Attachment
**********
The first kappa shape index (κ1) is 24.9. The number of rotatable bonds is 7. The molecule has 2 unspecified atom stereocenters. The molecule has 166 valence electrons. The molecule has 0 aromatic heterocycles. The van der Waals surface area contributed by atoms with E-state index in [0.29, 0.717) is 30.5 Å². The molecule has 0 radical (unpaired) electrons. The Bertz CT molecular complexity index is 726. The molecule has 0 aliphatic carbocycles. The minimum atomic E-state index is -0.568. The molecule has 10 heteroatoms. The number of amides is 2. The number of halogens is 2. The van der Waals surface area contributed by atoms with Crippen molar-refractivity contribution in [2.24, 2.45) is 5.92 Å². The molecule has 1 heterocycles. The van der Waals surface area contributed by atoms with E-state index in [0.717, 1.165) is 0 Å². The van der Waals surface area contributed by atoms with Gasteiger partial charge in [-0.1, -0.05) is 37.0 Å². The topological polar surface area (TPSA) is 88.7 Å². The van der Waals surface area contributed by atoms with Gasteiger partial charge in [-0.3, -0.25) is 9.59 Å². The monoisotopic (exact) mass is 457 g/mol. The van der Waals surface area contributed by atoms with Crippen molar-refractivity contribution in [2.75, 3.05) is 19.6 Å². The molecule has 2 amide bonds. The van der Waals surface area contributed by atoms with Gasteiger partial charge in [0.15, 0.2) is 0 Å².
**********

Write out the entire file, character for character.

The first kappa shape index (κ1) is 24.9. The number of rotatable bonds is 7. The molecule has 2 unspecified atom stereocenters. The molecule has 166 valence electrons. The molecule has 0 aromatic heterocycles. The van der Waals surface area contributed by atoms with E-state index in [0.29, 0.717) is 30.5 Å². The molecule has 0 radical (unpaired) electrons. The Bertz CT molecular complexity index is 726. The molecule has 0 aliphatic carbocycles. The minimum atomic E-state index is -0.568. The molecule has 10 heteroatoms. The number of amides is 2. The number of halogens is 2. The van der Waals surface area contributed by atoms with Crippen molar-refractivity contribution in [2.24, 2.45) is 5.92 Å². The molecule has 1 heterocycles. The van der Waals surface area contributed by atoms with E-state index in [0.717, 1.165) is 0 Å². The van der Waals surface area contributed by atoms with Gasteiger partial charge in [-0.1, -0.05) is 37.0 Å². The topological polar surface area (TPSA) is 88.7 Å². The van der Waals surface area contributed by atoms with Gasteiger partial charge in [-0.3, -0.25) is 9.59 Å². The monoisotopic (exact) mass is 457 g/mol. The van der Waals surface area contributed by atoms with Crippen molar-refractivity contribution in [2.75, 3.05) is 19.6 Å². The molecule has 2 amide bonds. The van der Waals surface area contributed by atoms with Gasteiger partial charge in [0.15, 0.2) is 0 Å².